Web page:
Geology and the natural and human environment
The geological arrangement of the subsoil and the distribution of mineral resources (iron ore, construction materials, etc.) and renewable resources (underground water) have conditioned the development of the country and still favor it today. Sustainable development takes into account the local and regional availability of these resources, but their use often leads to situations of conflict with other human activities. The Grès de Luxembourg, a rock characteristic of the country, provides an example of the complex relationships between the geological substratum and the natural and human environment.
A natural landscape ...
The Sandstone of Luxembourg, formed by an alternation of sandstone and calcareous sandstone, has a thickness of up to 100 meters and forms a major morphological feature of our country. It constitutes our typical reliefs as in the Mullerthal with strongly notched valleys, steep cliffs and steep wooded slopes bordering plateaus often used for agriculture. A microclimate and typical vegetation characterize the substrate. The cliffs and embankments created by man along its road and railway infrastructures or in quarry operations are integrated into these landscapes, just like the natural notches, they constitute valuable ecological niches often identical to those in the environment. natural.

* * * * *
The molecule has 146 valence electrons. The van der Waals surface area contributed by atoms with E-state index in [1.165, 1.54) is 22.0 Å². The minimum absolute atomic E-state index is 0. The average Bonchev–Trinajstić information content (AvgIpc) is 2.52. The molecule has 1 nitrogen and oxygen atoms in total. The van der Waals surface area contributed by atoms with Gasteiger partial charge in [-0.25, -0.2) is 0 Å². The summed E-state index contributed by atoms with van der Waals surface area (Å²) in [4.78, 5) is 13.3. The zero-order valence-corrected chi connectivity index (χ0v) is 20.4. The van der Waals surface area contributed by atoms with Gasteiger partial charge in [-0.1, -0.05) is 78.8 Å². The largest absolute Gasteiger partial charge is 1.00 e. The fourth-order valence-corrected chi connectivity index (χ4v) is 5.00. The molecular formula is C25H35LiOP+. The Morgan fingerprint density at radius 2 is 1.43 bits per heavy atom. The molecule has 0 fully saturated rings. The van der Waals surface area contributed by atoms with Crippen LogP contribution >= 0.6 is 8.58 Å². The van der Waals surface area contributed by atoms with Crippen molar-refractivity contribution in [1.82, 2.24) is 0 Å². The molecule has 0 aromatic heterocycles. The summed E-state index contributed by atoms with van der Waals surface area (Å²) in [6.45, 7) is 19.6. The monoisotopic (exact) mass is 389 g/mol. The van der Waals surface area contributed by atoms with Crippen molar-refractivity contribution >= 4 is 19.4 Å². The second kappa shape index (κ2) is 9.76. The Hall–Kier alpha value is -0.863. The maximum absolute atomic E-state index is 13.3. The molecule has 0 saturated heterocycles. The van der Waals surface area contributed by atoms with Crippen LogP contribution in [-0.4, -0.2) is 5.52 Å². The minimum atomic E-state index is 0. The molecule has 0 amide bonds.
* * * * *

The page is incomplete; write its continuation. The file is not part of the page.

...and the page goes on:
An important aquifer ...
The sandstone and largely cracked rock is very permeable to water, it forms an important water reserve. The soft, sandy cover of the aquifer constitutes an effective natural filter which protects it. The thickness of the sandstone and its outcrop area of more than 300 km2 make it an aquifer of national interest supplying a large part of the population with drinking water. Water transfer times of several months ensure a constant supply and sustained supply of groundwater to streams.
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